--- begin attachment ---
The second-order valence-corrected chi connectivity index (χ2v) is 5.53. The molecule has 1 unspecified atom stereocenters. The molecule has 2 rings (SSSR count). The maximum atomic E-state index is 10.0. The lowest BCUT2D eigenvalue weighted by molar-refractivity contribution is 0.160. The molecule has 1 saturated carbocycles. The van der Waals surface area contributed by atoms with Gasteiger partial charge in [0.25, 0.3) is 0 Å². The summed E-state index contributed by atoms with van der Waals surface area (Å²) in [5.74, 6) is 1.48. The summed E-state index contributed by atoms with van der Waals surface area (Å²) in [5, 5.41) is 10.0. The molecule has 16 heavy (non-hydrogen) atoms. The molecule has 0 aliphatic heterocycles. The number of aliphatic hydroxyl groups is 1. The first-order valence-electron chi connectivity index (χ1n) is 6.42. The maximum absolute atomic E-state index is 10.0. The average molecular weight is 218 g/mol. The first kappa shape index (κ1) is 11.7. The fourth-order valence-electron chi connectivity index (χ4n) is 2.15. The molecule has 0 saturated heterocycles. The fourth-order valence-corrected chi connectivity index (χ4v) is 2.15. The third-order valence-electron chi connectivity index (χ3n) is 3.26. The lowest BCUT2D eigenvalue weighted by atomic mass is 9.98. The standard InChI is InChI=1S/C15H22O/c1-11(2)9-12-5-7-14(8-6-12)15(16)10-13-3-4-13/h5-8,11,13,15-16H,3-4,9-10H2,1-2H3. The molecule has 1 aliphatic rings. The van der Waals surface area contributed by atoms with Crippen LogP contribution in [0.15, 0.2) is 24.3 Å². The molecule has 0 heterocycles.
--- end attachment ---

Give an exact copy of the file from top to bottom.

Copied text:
The second-order valence-corrected chi connectivity index (χ2v) is 5.53. The molecule has 1 unspecified atom stereocenters. The molecule has 2 rings (SSSR count). The maximum atomic E-state index is 10.0. The lowest BCUT2D eigenvalue weighted by molar-refractivity contribution is 0.160. The molecule has 1 saturated carbocycles. The van der Waals surface area contributed by atoms with Gasteiger partial charge in [0.25, 0.3) is 0 Å². The summed E-state index contributed by atoms with van der Waals surface area (Å²) in [5.74, 6) is 1.48. The summed E-state index contributed by atoms with van der Waals surface area (Å²) in [5, 5.41) is 10.0. The molecule has 16 heavy (non-hydrogen) atoms. The molecule has 0 aliphatic heterocycles. The number of aliphatic hydroxyl groups is 1. The first-order valence-electron chi connectivity index (χ1n) is 6.42. The maximum absolute atomic E-state index is 10.0. The average molecular weight is 218 g/mol. The first kappa shape index (κ1) is 11.7. The fourth-order valence-electron chi connectivity index (χ4n) is 2.15. The molecule has 0 saturated heterocycles. The fourth-order valence-corrected chi connectivity index (χ4v) is 2.15. The third-order valence-electron chi connectivity index (χ3n) is 3.26. The lowest BCUT2D eigenvalue weighted by atomic mass is 9.98. The standard InChI is InChI=1S/C15H22O/c1-11(2)9-12-5-7-14(8-6-12)15(16)10-13-3-4-13/h5-8,11,13,15-16H,3-4,9-10H2,1-2H3. The molecule has 1 aliphatic rings. The van der Waals surface area contributed by atoms with Crippen LogP contribution in [0.15, 0.2) is 24.3 Å². The molecule has 0 heterocycles.